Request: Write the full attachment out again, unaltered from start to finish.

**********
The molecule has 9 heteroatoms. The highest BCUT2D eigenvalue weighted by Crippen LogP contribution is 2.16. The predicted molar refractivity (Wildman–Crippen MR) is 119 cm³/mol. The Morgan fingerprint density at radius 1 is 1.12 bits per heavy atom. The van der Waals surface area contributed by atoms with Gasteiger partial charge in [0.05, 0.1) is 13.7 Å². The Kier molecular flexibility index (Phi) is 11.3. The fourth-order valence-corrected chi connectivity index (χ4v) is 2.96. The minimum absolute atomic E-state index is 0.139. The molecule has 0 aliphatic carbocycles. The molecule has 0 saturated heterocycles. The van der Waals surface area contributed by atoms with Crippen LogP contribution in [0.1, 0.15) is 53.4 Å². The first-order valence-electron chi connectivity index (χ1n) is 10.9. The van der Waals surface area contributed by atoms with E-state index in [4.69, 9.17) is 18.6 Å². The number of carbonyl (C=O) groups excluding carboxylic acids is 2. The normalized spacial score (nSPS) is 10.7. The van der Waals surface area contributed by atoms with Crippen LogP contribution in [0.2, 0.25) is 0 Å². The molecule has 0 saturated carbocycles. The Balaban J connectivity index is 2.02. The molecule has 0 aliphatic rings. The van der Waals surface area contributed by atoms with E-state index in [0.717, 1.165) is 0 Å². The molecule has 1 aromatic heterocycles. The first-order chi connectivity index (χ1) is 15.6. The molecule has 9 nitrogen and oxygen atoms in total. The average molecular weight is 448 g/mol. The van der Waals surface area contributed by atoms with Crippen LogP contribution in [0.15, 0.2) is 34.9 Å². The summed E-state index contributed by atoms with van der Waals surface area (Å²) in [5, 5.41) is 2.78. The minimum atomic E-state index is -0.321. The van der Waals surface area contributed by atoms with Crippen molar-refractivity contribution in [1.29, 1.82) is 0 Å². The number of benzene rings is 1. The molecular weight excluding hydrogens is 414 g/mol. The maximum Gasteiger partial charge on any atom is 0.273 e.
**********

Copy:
The molecule has 9 heteroatoms. The highest BCUT2D eigenvalue weighted by Crippen LogP contribution is 2.16. The predicted molar refractivity (Wildman–Crippen MR) is 119 cm³/mol. The Morgan fingerprint density at radius 1 is 1.12 bits per heavy atom. The van der Waals surface area contributed by atoms with Gasteiger partial charge in [0.05, 0.1) is 13.7 Å². The Kier molecular flexibility index (Phi) is 11.3. The fourth-order valence-corrected chi connectivity index (χ4v) is 2.96. The minimum absolute atomic E-state index is 0.139. The molecule has 0 aliphatic carbocycles. The molecule has 0 saturated heterocycles. The van der Waals surface area contributed by atoms with Crippen LogP contribution in [0.1, 0.15) is 53.4 Å². The first-order valence-electron chi connectivity index (χ1n) is 10.9. The van der Waals surface area contributed by atoms with E-state index in [4.69, 9.17) is 18.6 Å². The number of carbonyl (C=O) groups excluding carboxylic acids is 2. The normalized spacial score (nSPS) is 10.7. The van der Waals surface area contributed by atoms with Crippen LogP contribution in [0.2, 0.25) is 0 Å². The molecule has 0 saturated carbocycles. The Balaban J connectivity index is 2.02. The molecule has 0 aliphatic rings. The van der Waals surface area contributed by atoms with E-state index in [0.717, 1.165) is 0 Å². The molecule has 1 aromatic heterocycles. The first-order chi connectivity index (χ1) is 15.6. The molecule has 9 nitrogen and oxygen atoms in total. The average molecular weight is 448 g/mol. The van der Waals surface area contributed by atoms with Crippen LogP contribution in [0.15, 0.2) is 34.9 Å². The summed E-state index contributed by atoms with van der Waals surface area (Å²) in [5, 5.41) is 2.78. The minimum atomic E-state index is -0.321. The van der Waals surface area contributed by atoms with Crippen molar-refractivity contribution in [1.29, 1.82) is 0 Å². The number of benzene rings is 1. The molecular weight excluding hydrogens is 414 g/mol. The maximum Gasteiger partial charge on any atom is 0.273 e.